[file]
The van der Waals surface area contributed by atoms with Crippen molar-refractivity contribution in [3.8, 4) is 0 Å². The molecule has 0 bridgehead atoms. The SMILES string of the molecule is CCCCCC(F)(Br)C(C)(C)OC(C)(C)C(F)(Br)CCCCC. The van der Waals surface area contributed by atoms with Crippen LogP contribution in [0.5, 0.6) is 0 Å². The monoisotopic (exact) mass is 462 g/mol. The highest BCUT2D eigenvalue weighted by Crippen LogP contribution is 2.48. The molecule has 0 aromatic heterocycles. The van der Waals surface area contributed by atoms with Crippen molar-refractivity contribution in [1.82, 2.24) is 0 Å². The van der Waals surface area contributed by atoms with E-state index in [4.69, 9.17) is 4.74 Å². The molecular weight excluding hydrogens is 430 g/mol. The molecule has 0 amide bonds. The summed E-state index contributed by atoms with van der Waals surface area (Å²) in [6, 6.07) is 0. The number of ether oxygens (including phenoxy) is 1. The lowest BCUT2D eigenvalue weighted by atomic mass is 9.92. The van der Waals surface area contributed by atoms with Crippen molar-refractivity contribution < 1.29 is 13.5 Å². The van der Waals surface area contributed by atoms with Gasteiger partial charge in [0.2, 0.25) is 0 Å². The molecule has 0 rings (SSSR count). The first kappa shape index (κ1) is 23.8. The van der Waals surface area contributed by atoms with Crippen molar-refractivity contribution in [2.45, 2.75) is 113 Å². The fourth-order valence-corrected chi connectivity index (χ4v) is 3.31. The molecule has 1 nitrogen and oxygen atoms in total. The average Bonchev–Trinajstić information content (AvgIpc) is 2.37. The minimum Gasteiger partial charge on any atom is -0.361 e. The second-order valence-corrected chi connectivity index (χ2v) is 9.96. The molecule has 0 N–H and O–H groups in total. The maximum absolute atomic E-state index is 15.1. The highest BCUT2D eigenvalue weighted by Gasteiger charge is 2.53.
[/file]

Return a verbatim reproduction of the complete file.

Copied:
The van der Waals surface area contributed by atoms with Crippen molar-refractivity contribution in [3.8, 4) is 0 Å². The molecule has 0 bridgehead atoms. The SMILES string of the molecule is CCCCCC(F)(Br)C(C)(C)OC(C)(C)C(F)(Br)CCCCC. The van der Waals surface area contributed by atoms with Crippen LogP contribution in [0.5, 0.6) is 0 Å². The monoisotopic (exact) mass is 462 g/mol. The highest BCUT2D eigenvalue weighted by Crippen LogP contribution is 2.48. The molecule has 0 aromatic heterocycles. The van der Waals surface area contributed by atoms with Crippen molar-refractivity contribution in [1.82, 2.24) is 0 Å². The van der Waals surface area contributed by atoms with E-state index in [4.69, 9.17) is 4.74 Å². The molecular weight excluding hydrogens is 430 g/mol. The molecule has 0 amide bonds. The summed E-state index contributed by atoms with van der Waals surface area (Å²) in [6, 6.07) is 0. The number of ether oxygens (including phenoxy) is 1. The lowest BCUT2D eigenvalue weighted by atomic mass is 9.92. The van der Waals surface area contributed by atoms with Crippen molar-refractivity contribution < 1.29 is 13.5 Å². The van der Waals surface area contributed by atoms with Gasteiger partial charge in [0.2, 0.25) is 0 Å². The molecule has 0 rings (SSSR count). The first kappa shape index (κ1) is 23.8. The van der Waals surface area contributed by atoms with Crippen molar-refractivity contribution in [2.45, 2.75) is 113 Å². The fourth-order valence-corrected chi connectivity index (χ4v) is 3.31. The molecule has 1 nitrogen and oxygen atoms in total. The average Bonchev–Trinajstić information content (AvgIpc) is 2.37. The minimum Gasteiger partial charge on any atom is -0.361 e. The second-order valence-corrected chi connectivity index (χ2v) is 9.96. The molecule has 0 N–H and O–H groups in total. The maximum absolute atomic E-state index is 15.1. The highest BCUT2D eigenvalue weighted by Gasteiger charge is 2.53.